It’s been hectic the last few months with a new baby in the house, but I’m so happy to be posting again. I thought about what would be good to post after a few months of taking a break from the blog. Things to never say to a new mom,” seems to be a perfect topic to write about now. Although, I’m technically not a new mom, I recently welcomed a new baby – my second child to this world. Most people don’t mean to be assholes, but if you come across a new mom, try not to say these really irritating things to her.
You’re not holding him right. You should be holding him like this.
I was recently walking with my baby and rocking him. A stranger went up to me and asked me if he was my baby. When I told her yes, she told me I wasn’t holding him right and told me the correct way to hold him. I politely said, “thank you,” and walked away. If you see a new mom holding a baby, just keep your thoughts to yourself unless you see the baby in obvious danger. I held my baby the same way since he was born in front of medical professionals. If what I was doing was dangerous, I would have been told something. Unless you’re going to offer something useful to the new mom (like helping her carry groceries to her car when she has her hands full with a baby), keep your thoughts to yourself por favor.
Why did you have your kids so far apart? Do they have the same father?
My two kids are nine years apart. I’ve stopped telling people how far apart my kids are, because when some people ask about the ages of my kids, I get crazy reactions. One ultrasound technician asked in a concerned way, “Do they have the same father?” They do have the same father, but even if they didn’t, what the hell would be wrong with that? In fact, what the hell is wrong with having my two kids so damn far apart? Are my kids going to be emotionally scarred for life? Honestly, people – it ain’t that serious. If a new mom tells you the ages of her kids and they happen to be far apart, don’t act like an apocalypse is on the way.
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You should have it easy or easier with this baby since your first kid at home is not a toddler.
I totally understand that having a toddler and baby at home is not easy. But if you bump into a new mom that is having a baby and her first or other kids are non-toddlers, you don’t want to undermine her challenges of still being responsible for other human beings. My first child is 9 years old, but she still has needs. Can she drive herself to school? Does she still need emotional support and time with her mom to process when she experiences something difficult at school? Does she still ask me questions when she’s doing homework? Are there still a ton of other things I help her with and still do as a parent? Yes. Okay, then. All stages of parenting have unique challenges. Sleep-deprived and exhausted moms with new babies who also have non-toddlers at home don’t need to be told they have it easy or easier than other parents with toddlers at home.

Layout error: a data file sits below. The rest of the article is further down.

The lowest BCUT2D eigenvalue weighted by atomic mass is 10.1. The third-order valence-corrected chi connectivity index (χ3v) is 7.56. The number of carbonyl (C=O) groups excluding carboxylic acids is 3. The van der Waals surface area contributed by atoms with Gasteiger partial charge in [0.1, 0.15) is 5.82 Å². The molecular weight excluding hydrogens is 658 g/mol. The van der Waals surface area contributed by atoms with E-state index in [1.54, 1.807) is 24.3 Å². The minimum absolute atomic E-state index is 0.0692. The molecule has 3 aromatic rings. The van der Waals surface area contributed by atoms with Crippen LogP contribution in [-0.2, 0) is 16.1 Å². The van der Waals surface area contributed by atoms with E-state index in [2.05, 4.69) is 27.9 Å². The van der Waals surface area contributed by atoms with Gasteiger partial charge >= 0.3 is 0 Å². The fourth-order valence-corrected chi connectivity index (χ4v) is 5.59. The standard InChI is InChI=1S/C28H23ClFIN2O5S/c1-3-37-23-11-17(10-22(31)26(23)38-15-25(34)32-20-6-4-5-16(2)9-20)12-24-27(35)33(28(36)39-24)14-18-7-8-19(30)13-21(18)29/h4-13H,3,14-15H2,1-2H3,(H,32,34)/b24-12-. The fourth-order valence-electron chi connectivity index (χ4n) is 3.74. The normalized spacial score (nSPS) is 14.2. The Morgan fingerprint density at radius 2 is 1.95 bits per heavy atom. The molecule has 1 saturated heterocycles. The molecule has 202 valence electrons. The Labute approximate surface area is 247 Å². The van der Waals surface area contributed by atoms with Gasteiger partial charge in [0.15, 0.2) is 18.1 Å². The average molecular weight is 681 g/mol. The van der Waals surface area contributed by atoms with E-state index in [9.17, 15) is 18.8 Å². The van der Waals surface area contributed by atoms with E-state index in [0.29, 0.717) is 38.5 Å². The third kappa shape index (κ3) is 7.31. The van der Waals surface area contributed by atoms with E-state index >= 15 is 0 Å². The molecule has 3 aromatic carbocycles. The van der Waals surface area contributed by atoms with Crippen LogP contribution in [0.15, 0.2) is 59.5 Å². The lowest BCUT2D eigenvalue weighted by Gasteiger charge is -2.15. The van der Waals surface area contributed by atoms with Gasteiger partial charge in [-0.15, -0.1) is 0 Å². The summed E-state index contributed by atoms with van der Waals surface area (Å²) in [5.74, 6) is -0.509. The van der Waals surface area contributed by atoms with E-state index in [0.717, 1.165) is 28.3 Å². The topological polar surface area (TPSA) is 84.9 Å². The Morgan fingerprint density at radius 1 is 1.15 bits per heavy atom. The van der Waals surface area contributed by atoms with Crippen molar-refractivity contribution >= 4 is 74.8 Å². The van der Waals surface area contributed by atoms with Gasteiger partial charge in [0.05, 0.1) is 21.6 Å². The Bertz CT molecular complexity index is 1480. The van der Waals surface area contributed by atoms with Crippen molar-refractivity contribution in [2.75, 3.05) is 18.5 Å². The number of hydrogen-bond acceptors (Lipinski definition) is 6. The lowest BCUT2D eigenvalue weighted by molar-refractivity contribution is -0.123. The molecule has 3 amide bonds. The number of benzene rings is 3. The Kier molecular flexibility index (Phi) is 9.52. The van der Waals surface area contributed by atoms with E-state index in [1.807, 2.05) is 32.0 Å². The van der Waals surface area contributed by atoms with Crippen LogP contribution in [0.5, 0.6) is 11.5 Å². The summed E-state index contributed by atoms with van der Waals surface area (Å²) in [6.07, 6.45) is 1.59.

Why are you going back to work so soon? Don’t you want to be home with your baby?
I have to go back to work in a few months, because that is what my paid maternity leave will cover. Many moms who go back to work already feel like crap about leaving their babies and don’t really have a choice (unless they don’t mind being homeless, bumming off of family members, or not knowing where the next meal will come from). If you feel like asking a new mom why she is going back to work so soon, just keep that curiosity to yourself.
You’re lucky to take a “break” from work
Okay, this comment actually makes me laugh more than irritates me. However, if you come across a new mom, don’t tell her she’s lucky for being able to take a “break” from work. Parenting (especially a newborn) requires you to be on the clock 24/7, and I really mean 24/7. You don’t get to clock out at 10pm and wake up 6 or 8 hours later. When I was working, I didn’t have anyone in the background screaming for me if I needed two minutes to do my business in the bathroom. Now that I’m parenting my newborn at home, it really is work ALL the time. I may be taking a “break” from my paid job, but I’m certainly not sipping on margaritas on a beach.
So, those are some of the few irritating questions and comments you may want to keep to yourself when meeting a new mom. Some moms may not care if you comment or question certain things, but if she’s sleep-deprived and exhausted, it’s better not to take a chance. Just offer support or positive and non-judgmental comments her way.
Moms, let me know about your experiences! What are some comments or questions that irritated you as a new mom? Share your comments below!
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